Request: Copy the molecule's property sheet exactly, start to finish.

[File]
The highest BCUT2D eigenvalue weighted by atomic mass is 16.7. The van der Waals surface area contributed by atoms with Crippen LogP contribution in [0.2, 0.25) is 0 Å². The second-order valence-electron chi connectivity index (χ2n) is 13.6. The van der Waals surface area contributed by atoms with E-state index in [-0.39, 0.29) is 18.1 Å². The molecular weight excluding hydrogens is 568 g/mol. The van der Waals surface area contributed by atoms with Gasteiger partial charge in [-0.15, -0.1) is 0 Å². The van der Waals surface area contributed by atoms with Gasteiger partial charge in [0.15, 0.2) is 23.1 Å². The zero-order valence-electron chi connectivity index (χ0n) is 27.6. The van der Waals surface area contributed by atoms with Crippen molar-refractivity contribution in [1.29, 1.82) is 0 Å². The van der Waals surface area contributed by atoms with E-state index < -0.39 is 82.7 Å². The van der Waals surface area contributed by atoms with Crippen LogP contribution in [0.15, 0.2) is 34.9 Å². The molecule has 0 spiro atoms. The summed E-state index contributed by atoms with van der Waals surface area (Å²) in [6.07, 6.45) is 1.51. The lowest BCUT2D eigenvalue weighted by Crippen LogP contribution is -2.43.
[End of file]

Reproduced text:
The highest BCUT2D eigenvalue weighted by atomic mass is 16.7. The van der Waals surface area contributed by atoms with Crippen LogP contribution in [0.2, 0.25) is 0 Å². The second-order valence-electron chi connectivity index (χ2n) is 13.6. The van der Waals surface area contributed by atoms with E-state index in [-0.39, 0.29) is 18.1 Å². The molecular weight excluding hydrogens is 568 g/mol. The van der Waals surface area contributed by atoms with Gasteiger partial charge in [-0.15, -0.1) is 0 Å². The van der Waals surface area contributed by atoms with Gasteiger partial charge in [0.15, 0.2) is 23.1 Å². The zero-order valence-electron chi connectivity index (χ0n) is 27.6. The van der Waals surface area contributed by atoms with Crippen molar-refractivity contribution in [1.29, 1.82) is 0 Å². The van der Waals surface area contributed by atoms with E-state index < -0.39 is 82.7 Å². The van der Waals surface area contributed by atoms with Crippen LogP contribution in [0.15, 0.2) is 34.9 Å². The molecule has 0 spiro atoms. The summed E-state index contributed by atoms with van der Waals surface area (Å²) in [6.07, 6.45) is 1.51. The lowest BCUT2D eigenvalue weighted by Crippen LogP contribution is -2.43.